Montgomery Co. Land Use Technocrats May Hold Heavy Sway Over Hogan’s Highway Plans

Casey Anderson, chair of the Maryland National Capital Park and Planning Commission.

An overlapping patchwork of laws, some dating back nearly a century, may give Montgomery County’s top planning officials significant leverage in their negotiations with the state over the proposed widening of the Capital Beltway.

If they choose to press their advantage, those planners could significantly impede the Hogan administration’s plans to add additional lanes to Interstate 495.

“The Maryland-National Capital Park and Planning Commission is an independent, state-created authority with great powers,” said former Planning Board Chairman Gus B. Bauman. 

“They’re not a typical planning agency. They are a major agency in terms of the acquisition and stewardship of public parkland,” he said. 

In a July 22 letter to the State Highway Administration, Elizabeth Hewlett and Casey Anderson, the planning commission’s chairman and vice chairwoman, respectively, highlighted the history of county parkland, much of which was purchased from the federal government under the 1930 Capper-Cramton Act.

All of the road-widening proposals the state is currently studying involve parkland the M-NCPPC controls, the planners noted. That means decades-old federal rules come into play, they argued.

Hewlett and Anderson quote from Section 5 of the 1931 Basic Agreement between the county planning commission and its regional counterpart, the National Capital Planning Commission.

“…(N)o part of any land purchased for park or recreational purposes with the funds provide by the [NCPC], in whole or in part, shall at any time be conveyed, sold, leased, exchanged, or in any manner used or developed for other than park purposes by the [M-NCPPC]…,” the document says.

Does that mean — as some critics of the highway widening plan have suggested — that it would take an act of Congress for Maryland to move forward with Gov. Lawrence J. Hogan Jr.’s plan to add four new lanes to the Beltway?

No, Anderson said in an interview.

“I don’t think it’s clear that it would take an act of Congress, but I think it would at least take the approval of the National Capital Planning Commission,” he said. 

“What we’re trying to suggest in that letter is that there are serious legal obstacles to the state’s attempting to take additional land outside the footprint of the existing Beltway that runs through those parks without — at a minimum — the approval the National Capital Planning Commission and us as well, independently.”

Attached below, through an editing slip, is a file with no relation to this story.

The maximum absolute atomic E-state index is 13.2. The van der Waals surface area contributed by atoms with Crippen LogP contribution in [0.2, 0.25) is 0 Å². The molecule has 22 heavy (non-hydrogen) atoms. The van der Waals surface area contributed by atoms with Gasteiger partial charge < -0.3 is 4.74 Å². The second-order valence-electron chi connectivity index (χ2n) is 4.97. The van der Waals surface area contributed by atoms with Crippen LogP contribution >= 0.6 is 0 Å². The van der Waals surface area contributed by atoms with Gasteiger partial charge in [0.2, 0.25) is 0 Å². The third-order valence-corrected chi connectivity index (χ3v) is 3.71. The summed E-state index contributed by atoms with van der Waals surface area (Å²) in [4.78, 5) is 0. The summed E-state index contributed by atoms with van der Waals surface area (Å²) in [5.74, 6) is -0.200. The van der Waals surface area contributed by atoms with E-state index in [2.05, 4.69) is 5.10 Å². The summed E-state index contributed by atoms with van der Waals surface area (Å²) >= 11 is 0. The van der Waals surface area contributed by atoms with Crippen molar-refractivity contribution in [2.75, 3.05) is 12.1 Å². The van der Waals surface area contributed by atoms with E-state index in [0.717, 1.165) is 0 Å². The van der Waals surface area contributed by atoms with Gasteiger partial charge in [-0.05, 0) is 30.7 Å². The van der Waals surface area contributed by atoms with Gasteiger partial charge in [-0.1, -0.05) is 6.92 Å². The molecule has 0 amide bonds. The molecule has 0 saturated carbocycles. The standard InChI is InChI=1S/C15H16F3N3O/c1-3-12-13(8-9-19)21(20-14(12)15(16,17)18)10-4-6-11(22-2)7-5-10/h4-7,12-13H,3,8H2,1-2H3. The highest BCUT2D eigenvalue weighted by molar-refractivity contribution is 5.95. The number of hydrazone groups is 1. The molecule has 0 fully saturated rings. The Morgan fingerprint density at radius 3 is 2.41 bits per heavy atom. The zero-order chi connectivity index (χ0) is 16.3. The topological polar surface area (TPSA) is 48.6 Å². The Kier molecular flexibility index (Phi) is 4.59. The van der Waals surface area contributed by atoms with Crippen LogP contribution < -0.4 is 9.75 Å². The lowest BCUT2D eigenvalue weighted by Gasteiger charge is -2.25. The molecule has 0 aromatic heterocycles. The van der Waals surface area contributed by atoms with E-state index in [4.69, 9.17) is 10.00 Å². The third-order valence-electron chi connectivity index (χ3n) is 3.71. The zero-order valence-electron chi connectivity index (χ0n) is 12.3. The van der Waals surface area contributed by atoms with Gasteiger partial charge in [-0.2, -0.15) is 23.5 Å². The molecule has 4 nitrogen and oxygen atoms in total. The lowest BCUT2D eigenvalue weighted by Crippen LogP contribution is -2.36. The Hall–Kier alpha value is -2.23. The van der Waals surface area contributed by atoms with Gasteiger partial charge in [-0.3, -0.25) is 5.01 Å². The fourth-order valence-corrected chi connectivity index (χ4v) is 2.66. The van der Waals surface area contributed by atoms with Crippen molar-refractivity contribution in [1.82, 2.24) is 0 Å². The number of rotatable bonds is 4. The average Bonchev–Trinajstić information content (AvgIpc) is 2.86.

Which means Montgomery County’s planners — low-key land-use experts who rarely generate headlines — hold consider clout over a key Hogan priority.

“The Parks Department is asserting a very strong hand here,” said Montgomery County Councilmember Hans Riemer (D), chairman of the council’s Planning, Housing and Economic Development Committee. “And we don’t have a read yet on how State Highway views that. In their comments, they have not refuted Parks’ authority.”

Montgomery planners have signaled repeatedly that they are in no rush to green-light the state’s plans to finance the road expansion with express toll lanes, raising a raft of issues during months of sometimes tense discussions.

They argue the proposal to widen I-495 and Interstate 270 short-changes transit, relies on old data (or none at all), would threaten neighborhoods near the two roads, would generate additional traffic, pollution and noise, and would subject motorists to widely varying tolls that would be set by a private firm for decades into the future.

The Hogan administration has argued that stalled traffic on major highways is unacceptable and is contributing to environmental degradation.

Anderson, an attorney, said his reading of the law makes it clear that Maryland cannot simply seize the land it needs should negotiations reach an impasse. 

“They have behaved as though they have the legal right to take the land under the state’s Quick-Take statute,” he said. “The Quick-Take statute says that SHA can take private property for public use. The statute on its face refers to private property, not to public land.”

Do State Highway Administration lawyers think they have the power to take what they need?

Erin Henson, director of public affairs for the Maryland Department of Transportation, wouldn’t address the question directly.

“Our focus continues to be engaging all stakeholders, including Maryland National Capital Park and Planning Commission, on the ongoing environmental study process,” she said in an email. 

 “As committed at the June Board of Public Works meeting, the Maryland Department of Transportation is not acquiring any land until the federal National Environmental Policy Act process is complete and we have a favorable record of decision,” she added. “We will continue to work with National Capital Planning Commission as well as Maryland National Capital Park and Planning Commission to identify strategies that will avoid and minimize impacts to parklands and provide public benefits.”

Bauman, a land-use attorney at a Washington, D.C., law firm, said a state “taking” would surely wind up in court.

“If push comes to shove, this is going to be a fascinating legal issue for the courts.”

“The Park and Planning Commission was created by the State of Maryland in 1927,” he added. “It has extraordinarily broad powers. … A lot of what we’re talking about comes down to ‘can you condemn?’”  

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